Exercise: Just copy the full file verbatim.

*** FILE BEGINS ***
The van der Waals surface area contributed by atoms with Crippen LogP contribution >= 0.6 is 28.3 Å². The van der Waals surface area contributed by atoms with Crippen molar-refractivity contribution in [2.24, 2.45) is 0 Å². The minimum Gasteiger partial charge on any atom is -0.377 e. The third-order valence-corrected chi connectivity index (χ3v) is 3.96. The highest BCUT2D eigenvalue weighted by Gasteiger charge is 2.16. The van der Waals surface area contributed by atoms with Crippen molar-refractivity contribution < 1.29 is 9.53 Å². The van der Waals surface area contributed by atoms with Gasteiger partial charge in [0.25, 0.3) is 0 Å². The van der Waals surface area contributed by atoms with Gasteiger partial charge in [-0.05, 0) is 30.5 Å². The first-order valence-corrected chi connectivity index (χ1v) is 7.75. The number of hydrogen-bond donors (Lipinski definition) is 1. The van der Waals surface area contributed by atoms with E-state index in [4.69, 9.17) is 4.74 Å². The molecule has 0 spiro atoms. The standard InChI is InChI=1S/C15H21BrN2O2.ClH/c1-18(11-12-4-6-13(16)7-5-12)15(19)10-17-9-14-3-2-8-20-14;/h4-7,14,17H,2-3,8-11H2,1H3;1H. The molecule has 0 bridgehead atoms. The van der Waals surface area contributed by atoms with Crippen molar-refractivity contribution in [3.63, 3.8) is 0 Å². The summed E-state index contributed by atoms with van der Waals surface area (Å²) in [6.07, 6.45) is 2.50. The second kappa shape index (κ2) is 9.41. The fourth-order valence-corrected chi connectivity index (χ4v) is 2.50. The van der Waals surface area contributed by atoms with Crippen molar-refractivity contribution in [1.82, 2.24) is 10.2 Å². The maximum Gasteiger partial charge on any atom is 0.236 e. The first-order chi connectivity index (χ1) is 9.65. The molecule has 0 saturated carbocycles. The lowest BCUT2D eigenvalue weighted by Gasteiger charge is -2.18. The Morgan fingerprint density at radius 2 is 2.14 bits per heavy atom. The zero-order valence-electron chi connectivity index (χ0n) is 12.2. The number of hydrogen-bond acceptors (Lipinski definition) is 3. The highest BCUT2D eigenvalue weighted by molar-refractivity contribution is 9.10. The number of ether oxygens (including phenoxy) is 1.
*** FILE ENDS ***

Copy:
The van der Waals surface area contributed by atoms with Crippen LogP contribution >= 0.6 is 28.3 Å². The van der Waals surface area contributed by atoms with Crippen molar-refractivity contribution in [2.24, 2.45) is 0 Å². The minimum Gasteiger partial charge on any atom is -0.377 e. The third-order valence-corrected chi connectivity index (χ3v) is 3.96. The highest BCUT2D eigenvalue weighted by Gasteiger charge is 2.16. The van der Waals surface area contributed by atoms with Crippen molar-refractivity contribution < 1.29 is 9.53 Å². The van der Waals surface area contributed by atoms with Gasteiger partial charge in [0.25, 0.3) is 0 Å². The van der Waals surface area contributed by atoms with Gasteiger partial charge in [-0.05, 0) is 30.5 Å². The first-order valence-corrected chi connectivity index (χ1v) is 7.75. The number of hydrogen-bond donors (Lipinski definition) is 1. The van der Waals surface area contributed by atoms with E-state index in [4.69, 9.17) is 4.74 Å². The molecule has 0 spiro atoms. The standard InChI is InChI=1S/C15H21BrN2O2.ClH/c1-18(11-12-4-6-13(16)7-5-12)15(19)10-17-9-14-3-2-8-20-14;/h4-7,14,17H,2-3,8-11H2,1H3;1H. The molecule has 0 bridgehead atoms. The van der Waals surface area contributed by atoms with Crippen molar-refractivity contribution in [3.63, 3.8) is 0 Å². The summed E-state index contributed by atoms with van der Waals surface area (Å²) in [6.07, 6.45) is 2.50. The second kappa shape index (κ2) is 9.41. The fourth-order valence-corrected chi connectivity index (χ4v) is 2.50. The van der Waals surface area contributed by atoms with Crippen molar-refractivity contribution in [1.82, 2.24) is 10.2 Å². The maximum Gasteiger partial charge on any atom is 0.236 e. The first-order chi connectivity index (χ1) is 9.65. The molecule has 0 saturated carbocycles. The lowest BCUT2D eigenvalue weighted by Gasteiger charge is -2.18. The Morgan fingerprint density at radius 2 is 2.14 bits per heavy atom. The zero-order valence-electron chi connectivity index (χ0n) is 12.2. The number of hydrogen-bond acceptors (Lipinski definition) is 3. The highest BCUT2D eigenvalue weighted by molar-refractivity contribution is 9.10. The number of ether oxygens (including phenoxy) is 1.